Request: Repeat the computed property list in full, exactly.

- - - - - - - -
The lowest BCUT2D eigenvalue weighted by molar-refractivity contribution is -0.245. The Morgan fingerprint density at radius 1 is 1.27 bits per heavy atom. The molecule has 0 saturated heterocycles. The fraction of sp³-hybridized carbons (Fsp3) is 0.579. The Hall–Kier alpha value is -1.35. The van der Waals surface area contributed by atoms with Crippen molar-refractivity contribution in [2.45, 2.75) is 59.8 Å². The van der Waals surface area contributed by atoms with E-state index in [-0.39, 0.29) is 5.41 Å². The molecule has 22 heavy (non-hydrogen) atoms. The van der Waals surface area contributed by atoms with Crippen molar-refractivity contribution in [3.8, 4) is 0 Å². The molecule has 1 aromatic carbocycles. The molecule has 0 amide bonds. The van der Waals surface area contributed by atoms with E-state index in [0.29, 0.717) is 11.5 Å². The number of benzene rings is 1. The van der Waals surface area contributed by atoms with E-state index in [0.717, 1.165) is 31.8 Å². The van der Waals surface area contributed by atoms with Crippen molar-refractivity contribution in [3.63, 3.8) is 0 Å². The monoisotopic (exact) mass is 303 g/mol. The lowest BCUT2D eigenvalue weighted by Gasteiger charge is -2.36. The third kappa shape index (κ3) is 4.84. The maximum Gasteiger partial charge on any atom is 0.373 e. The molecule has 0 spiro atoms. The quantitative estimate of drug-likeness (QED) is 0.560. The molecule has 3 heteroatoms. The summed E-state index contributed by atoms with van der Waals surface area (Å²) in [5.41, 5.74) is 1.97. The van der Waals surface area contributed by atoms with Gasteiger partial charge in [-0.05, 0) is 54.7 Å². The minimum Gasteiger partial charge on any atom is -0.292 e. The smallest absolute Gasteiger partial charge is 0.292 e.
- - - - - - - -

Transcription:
The lowest BCUT2D eigenvalue weighted by molar-refractivity contribution is -0.245. The Morgan fingerprint density at radius 1 is 1.27 bits per heavy atom. The molecule has 0 saturated heterocycles. The fraction of sp³-hybridized carbons (Fsp3) is 0.579. The Hall–Kier alpha value is -1.35. The van der Waals surface area contributed by atoms with Crippen molar-refractivity contribution in [2.45, 2.75) is 59.8 Å². The van der Waals surface area contributed by atoms with E-state index in [-0.39, 0.29) is 5.41 Å². The molecule has 22 heavy (non-hydrogen) atoms. The van der Waals surface area contributed by atoms with Crippen molar-refractivity contribution in [3.8, 4) is 0 Å². The molecule has 1 aromatic carbocycles. The molecule has 0 amide bonds. The van der Waals surface area contributed by atoms with E-state index in [0.29, 0.717) is 11.5 Å². The number of benzene rings is 1. The van der Waals surface area contributed by atoms with E-state index in [0.717, 1.165) is 31.8 Å². The van der Waals surface area contributed by atoms with Crippen molar-refractivity contribution in [3.63, 3.8) is 0 Å². The monoisotopic (exact) mass is 303 g/mol. The lowest BCUT2D eigenvalue weighted by Gasteiger charge is -2.36. The third kappa shape index (κ3) is 4.84. The maximum Gasteiger partial charge on any atom is 0.373 e. The molecule has 0 spiro atoms. The quantitative estimate of drug-likeness (QED) is 0.560. The molecule has 3 heteroatoms. The summed E-state index contributed by atoms with van der Waals surface area (Å²) in [5.41, 5.74) is 1.97. The van der Waals surface area contributed by atoms with Gasteiger partial charge in [-0.05, 0) is 54.7 Å². The minimum Gasteiger partial charge on any atom is -0.292 e. The smallest absolute Gasteiger partial charge is 0.292 e.